About MCH

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Fundasaun Alola established its Maternal and Child Health Section in February 2003 through the creation of the National Breastfeeding Association (NBFA). Since 2006 Fundasaun Alola has extended its MCH program to include maternity packs, women's health and newborn care.

NBFA was handed over to the Ministry of Health (MoH) Nutrition Department in 2009. To facilitate the handover process, Fundasaun Alola has seconded a senior staff member for two days to work with the MoH. The staff member will assist in coordinating and organizing the implementation of Baby Friendly Hospital Initiative (BFHI), providing breastfeeding training for health workers and advocating for a breastfeeding policy and an international code for breastmilk substitutes.

Infant and young child feeding is a global strategy that was adopted by Timor Leste in 2006. It is now a national program at MoH under the Nutrition Department and Fundasaun Alola is responsible for running it across the country. Fundasaun Alola is involved in the training of health care workers in infant and young child feeding and Alola also established Maternal and Child Health Community-Based Groups, specifically Mothers Support Groups (MSG) and Suku Hadomi Inan no Oan (Village Loves it Mother and Children) (SHIO). These groups are the target to disseminate the information to encourage and support mothers to initiate breastfeeding immediately after delivery, to breastfeed exclusively for the first six months of life and to continue breastfeeding for at least two years along with introduction of appropriate complementary feeding.MCHprogramcover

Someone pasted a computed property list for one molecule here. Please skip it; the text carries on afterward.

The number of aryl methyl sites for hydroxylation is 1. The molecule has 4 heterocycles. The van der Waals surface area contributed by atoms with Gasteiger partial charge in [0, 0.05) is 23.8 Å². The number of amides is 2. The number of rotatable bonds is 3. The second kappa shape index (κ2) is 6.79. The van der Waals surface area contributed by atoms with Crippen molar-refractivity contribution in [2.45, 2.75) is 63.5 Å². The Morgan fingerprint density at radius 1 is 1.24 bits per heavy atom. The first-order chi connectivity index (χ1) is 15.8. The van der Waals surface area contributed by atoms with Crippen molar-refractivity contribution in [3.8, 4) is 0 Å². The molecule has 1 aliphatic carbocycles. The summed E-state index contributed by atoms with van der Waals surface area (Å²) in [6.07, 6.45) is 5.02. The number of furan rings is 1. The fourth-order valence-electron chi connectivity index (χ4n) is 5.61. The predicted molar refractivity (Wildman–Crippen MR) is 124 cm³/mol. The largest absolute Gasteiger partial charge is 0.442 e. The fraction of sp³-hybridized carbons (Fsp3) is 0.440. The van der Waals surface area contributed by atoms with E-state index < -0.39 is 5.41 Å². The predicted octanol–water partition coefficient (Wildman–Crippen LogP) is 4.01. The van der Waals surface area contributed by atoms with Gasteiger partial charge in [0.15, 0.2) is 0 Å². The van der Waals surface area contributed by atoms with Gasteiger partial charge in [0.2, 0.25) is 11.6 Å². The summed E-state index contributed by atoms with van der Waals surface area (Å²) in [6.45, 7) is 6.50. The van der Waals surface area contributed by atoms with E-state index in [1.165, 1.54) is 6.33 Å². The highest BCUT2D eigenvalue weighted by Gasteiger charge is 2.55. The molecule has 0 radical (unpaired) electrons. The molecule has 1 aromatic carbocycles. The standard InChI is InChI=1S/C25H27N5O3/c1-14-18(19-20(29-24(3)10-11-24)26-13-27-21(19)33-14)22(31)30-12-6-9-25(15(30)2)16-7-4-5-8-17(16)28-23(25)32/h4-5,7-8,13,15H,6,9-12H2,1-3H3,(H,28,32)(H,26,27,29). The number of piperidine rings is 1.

In the context of encouraging national and international interest in improving the health and nutritional status of women and children in Timor-Leste, the Alola Foundation is proud of its particular contribution to improving maternal and child health.

Infant mortality rates are still unacceptably high with 45 children out of every 1000 live birth failing to celebrate their first birthday. The data shows that infant mortality rate of rural are higher than in urban area which 61 deaths per 1,000 live births to rural areas compared to 42 deaths per 1,000 live births to urban areas.

More mothers needs to receive pre and post-partum care because the evidence shows that there were 57 percent women in urban areas access to pre and post-partum care and only 24 percent in districts.

Malnourishment remains extremely high with 27 percent of women estimated to be malnourished; 45 percent of children under 5 underweight; and, 58 percent of children fewer than 5 identified with stunted growth. It has shown that infant and maternal mortality rate is higher in rural area than urban area. Considering to that, its Alola program activities have targeted to the remote area that having higher issue of maternal and child health.